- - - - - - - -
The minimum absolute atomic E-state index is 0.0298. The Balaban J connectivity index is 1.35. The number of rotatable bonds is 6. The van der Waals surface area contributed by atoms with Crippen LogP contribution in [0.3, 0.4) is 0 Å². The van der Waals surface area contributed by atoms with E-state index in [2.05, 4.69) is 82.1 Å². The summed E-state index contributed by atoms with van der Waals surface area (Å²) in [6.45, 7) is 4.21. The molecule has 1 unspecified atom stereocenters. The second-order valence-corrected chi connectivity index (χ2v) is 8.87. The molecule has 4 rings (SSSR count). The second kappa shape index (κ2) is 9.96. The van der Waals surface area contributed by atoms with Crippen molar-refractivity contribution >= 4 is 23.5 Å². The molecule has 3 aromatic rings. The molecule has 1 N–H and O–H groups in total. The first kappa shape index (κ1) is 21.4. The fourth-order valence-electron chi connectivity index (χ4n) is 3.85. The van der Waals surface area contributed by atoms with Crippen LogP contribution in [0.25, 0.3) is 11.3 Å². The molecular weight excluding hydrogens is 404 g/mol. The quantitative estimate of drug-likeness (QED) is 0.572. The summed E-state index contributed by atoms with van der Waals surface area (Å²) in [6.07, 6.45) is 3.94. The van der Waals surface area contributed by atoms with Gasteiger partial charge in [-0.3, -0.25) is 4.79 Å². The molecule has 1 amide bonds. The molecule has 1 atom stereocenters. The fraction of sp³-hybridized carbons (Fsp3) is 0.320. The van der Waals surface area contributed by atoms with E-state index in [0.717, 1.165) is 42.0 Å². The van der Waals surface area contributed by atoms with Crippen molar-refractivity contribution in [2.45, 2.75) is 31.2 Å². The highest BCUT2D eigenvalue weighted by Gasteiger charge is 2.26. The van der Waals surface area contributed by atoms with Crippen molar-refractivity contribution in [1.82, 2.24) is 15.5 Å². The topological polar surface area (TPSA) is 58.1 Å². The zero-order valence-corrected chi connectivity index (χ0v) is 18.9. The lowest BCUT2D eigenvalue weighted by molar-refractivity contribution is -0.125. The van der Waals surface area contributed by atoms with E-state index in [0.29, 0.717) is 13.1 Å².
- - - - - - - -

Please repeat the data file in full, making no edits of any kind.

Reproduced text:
The minimum absolute atomic E-state index is 0.0298. The Balaban J connectivity index is 1.35. The number of rotatable bonds is 6. The van der Waals surface area contributed by atoms with Crippen LogP contribution in [0.3, 0.4) is 0 Å². The van der Waals surface area contributed by atoms with E-state index in [2.05, 4.69) is 82.1 Å². The summed E-state index contributed by atoms with van der Waals surface area (Å²) in [6.45, 7) is 4.21. The molecule has 1 unspecified atom stereocenters. The second-order valence-corrected chi connectivity index (χ2v) is 8.87. The molecule has 4 rings (SSSR count). The second kappa shape index (κ2) is 9.96. The van der Waals surface area contributed by atoms with Crippen molar-refractivity contribution >= 4 is 23.5 Å². The molecule has 3 aromatic rings. The molecule has 1 N–H and O–H groups in total. The first kappa shape index (κ1) is 21.4. The fourth-order valence-electron chi connectivity index (χ4n) is 3.85. The van der Waals surface area contributed by atoms with Crippen LogP contribution in [0.25, 0.3) is 11.3 Å². The molecular weight excluding hydrogens is 404 g/mol. The quantitative estimate of drug-likeness (QED) is 0.572. The summed E-state index contributed by atoms with van der Waals surface area (Å²) in [6.07, 6.45) is 3.94. The van der Waals surface area contributed by atoms with Gasteiger partial charge in [-0.3, -0.25) is 4.79 Å². The molecule has 1 amide bonds. The molecule has 1 atom stereocenters. The fraction of sp³-hybridized carbons (Fsp3) is 0.320. The van der Waals surface area contributed by atoms with E-state index in [0.717, 1.165) is 42.0 Å². The van der Waals surface area contributed by atoms with Crippen molar-refractivity contribution in [2.45, 2.75) is 31.2 Å². The highest BCUT2D eigenvalue weighted by Gasteiger charge is 2.26. The van der Waals surface area contributed by atoms with Crippen molar-refractivity contribution in [1.82, 2.24) is 15.5 Å². The topological polar surface area (TPSA) is 58.1 Å². The zero-order valence-corrected chi connectivity index (χ0v) is 18.9. The lowest BCUT2D eigenvalue weighted by molar-refractivity contribution is -0.125. The van der Waals surface area contributed by atoms with E-state index in [0.29, 0.717) is 13.1 Å².